A Forum reader asked this question:
“What is the best position for iChain servers? We are thinking to set both (Proxy- and Auth-server) into the DMZ.”
Here are two responses …
That’s a common and reasonable approach. In my opinion, an iChain box should *always* be behind a packet filtering firewall. After all, it’s just a NetWare box, and leaving all of those default NetWare ports exposed is asking for trouble.
Here, we NAT various public IPs to the iChain box “public” NIC, with packet filters limiting the traffic to port 80/443. The iChain box hangs off of a third NIC in the main BorderManager server, creating a separate DMZ for it to live in. The other interface in the iChain box then connects directly to the production LAN.
So far I’ve only been talking about the proxy box. The authorization server actually sits on the production LAN. The problem is that in most organizations, you want to sync the “ichain” authorization tree to the production tree (usually via DirXML or IDM). If the auth server is in
the DMZ, then you need to let eDirectory communications through the inner firewall, which is riskier (in my opinion) than simply leaving the auth box on the LAN, where it can sync to the production tree easily.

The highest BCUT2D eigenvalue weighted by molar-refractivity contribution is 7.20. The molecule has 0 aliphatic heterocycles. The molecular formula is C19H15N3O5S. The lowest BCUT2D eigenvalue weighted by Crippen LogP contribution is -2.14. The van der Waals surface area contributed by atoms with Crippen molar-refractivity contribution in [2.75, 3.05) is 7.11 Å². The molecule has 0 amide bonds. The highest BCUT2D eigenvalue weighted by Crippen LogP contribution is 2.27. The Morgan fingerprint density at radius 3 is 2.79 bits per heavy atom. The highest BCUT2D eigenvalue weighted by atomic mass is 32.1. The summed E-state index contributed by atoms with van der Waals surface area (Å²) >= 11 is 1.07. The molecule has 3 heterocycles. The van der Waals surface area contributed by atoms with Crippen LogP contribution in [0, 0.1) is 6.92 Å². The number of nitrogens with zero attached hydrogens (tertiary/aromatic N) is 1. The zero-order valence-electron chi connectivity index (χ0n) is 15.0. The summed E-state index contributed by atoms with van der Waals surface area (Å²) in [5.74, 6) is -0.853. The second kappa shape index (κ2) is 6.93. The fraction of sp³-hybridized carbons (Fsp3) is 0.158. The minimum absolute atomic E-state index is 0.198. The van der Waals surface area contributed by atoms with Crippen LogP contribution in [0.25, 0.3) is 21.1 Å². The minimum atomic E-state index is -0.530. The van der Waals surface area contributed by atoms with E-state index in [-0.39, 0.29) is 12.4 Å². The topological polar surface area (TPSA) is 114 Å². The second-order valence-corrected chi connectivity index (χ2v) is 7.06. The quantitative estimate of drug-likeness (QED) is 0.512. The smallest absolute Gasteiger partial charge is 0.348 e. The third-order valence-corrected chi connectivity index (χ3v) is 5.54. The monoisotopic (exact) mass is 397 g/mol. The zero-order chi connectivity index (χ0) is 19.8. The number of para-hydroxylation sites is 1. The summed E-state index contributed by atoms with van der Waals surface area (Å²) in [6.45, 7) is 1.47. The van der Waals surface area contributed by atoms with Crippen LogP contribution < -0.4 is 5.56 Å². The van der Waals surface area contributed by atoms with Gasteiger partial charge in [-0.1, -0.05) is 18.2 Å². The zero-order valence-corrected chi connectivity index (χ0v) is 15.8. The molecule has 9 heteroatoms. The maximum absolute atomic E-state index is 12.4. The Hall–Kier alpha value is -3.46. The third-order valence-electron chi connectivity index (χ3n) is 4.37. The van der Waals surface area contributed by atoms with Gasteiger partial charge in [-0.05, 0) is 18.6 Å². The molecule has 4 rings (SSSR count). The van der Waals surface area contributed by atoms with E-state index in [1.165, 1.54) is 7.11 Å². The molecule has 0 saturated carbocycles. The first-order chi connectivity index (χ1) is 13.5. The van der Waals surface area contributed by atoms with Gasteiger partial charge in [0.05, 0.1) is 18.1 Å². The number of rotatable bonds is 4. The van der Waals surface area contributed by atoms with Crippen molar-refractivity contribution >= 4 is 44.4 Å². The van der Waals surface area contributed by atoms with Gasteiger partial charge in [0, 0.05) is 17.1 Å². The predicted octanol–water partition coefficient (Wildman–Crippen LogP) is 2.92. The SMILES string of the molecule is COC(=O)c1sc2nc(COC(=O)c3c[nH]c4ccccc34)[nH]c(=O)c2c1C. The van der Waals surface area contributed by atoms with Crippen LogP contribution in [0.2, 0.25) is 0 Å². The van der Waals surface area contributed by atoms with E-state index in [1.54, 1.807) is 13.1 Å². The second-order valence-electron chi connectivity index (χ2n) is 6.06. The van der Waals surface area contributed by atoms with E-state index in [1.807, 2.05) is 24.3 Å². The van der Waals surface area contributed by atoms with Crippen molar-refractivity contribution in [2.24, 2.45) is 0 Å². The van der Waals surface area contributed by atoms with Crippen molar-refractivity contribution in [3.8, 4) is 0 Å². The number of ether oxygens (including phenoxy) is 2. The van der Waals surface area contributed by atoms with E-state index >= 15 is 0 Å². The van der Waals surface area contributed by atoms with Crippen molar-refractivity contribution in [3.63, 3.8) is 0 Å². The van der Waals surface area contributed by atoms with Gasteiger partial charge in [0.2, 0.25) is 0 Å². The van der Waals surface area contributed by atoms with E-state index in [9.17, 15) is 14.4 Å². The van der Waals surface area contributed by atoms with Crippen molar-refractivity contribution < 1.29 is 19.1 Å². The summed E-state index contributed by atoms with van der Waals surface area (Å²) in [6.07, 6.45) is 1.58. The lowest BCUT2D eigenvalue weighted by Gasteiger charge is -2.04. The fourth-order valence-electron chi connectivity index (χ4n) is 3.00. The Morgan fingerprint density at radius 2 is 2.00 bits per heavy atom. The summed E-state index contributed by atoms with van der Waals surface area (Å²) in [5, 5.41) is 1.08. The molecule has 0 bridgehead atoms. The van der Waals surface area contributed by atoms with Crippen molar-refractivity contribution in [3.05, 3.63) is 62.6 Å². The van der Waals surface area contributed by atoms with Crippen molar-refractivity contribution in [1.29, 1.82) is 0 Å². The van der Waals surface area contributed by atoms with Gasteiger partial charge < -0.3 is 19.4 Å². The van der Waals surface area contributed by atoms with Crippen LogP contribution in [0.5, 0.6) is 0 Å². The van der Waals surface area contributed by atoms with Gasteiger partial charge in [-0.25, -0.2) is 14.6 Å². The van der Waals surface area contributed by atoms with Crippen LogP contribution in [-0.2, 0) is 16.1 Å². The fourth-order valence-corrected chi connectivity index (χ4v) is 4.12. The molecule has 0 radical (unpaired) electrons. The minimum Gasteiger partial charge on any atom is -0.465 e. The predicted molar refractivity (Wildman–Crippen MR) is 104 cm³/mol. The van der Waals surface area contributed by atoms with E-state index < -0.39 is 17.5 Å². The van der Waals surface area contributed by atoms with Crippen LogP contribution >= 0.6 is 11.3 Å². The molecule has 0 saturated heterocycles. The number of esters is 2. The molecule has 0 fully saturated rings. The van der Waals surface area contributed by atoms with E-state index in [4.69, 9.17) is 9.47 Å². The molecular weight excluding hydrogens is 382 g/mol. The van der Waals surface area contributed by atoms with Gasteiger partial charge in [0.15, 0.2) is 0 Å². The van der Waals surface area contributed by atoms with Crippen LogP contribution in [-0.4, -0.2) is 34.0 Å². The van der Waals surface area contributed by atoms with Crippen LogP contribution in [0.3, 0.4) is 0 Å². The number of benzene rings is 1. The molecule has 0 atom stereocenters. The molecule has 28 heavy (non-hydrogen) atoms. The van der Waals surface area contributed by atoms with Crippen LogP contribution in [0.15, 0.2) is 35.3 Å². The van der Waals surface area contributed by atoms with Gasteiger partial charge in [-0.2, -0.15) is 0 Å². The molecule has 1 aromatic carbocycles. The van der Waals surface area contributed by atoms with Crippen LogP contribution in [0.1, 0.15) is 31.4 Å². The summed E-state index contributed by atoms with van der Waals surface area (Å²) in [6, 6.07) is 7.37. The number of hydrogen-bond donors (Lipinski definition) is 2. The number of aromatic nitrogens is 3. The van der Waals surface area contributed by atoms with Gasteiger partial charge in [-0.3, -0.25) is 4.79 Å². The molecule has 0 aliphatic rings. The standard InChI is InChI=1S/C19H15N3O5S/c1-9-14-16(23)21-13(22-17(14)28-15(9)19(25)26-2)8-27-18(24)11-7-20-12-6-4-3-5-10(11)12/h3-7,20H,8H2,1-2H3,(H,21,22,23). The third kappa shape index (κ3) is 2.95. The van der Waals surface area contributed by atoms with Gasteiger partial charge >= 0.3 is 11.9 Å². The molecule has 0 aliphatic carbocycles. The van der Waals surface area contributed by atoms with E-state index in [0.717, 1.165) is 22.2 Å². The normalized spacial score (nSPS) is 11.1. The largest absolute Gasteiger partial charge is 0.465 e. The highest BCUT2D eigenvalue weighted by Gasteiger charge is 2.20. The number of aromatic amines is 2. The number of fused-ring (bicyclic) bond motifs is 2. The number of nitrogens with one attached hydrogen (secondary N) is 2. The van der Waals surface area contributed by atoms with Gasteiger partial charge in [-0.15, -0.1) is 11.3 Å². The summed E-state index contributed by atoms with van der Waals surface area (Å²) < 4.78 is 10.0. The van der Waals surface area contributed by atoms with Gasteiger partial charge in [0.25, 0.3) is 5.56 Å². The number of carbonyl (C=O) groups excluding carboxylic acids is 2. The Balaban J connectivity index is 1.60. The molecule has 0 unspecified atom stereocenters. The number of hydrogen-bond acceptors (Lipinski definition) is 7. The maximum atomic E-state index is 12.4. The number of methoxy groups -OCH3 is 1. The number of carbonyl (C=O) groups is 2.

You can also filter traffic to/from the iChain “public” interface through the border firewall (for truly public Internet clients, not local ones), as there’s no point in letting non-HTTP
traffic to/from the proxy interface (unless you’re tunnelling, of course, but those are easy exceptions to add as well).
I think iChain is secure enough to sit in the DMZ, but I agree that you don’t keep LDAP trafic open through the DMZ.
The iChain boxes should have two NICs and be dual-homed, as they are secure enough to do this.
The proxy servers should have one leg into the DMZ, as would the Layer4 load balancer (if you load balance them), and one leg into the more protected “corp” network.
The Session Broker (if you are load balancing) and the eDirectory servers should sit in the more protected “corp” network.
The iChain servers authenticate to eDirectory through their “corp” leg, while proxying sessions on the DMZ side.
Disclaimer: As with everything else at NetIQ Cool Solutions, this content is definitely not supported by NetIQ, so Customer Support will not be able to help you if it has any adverse effect on your environment. It just worked for at least one person, and perhaps it will be useful for you too. Be sure to test in a non-production environment.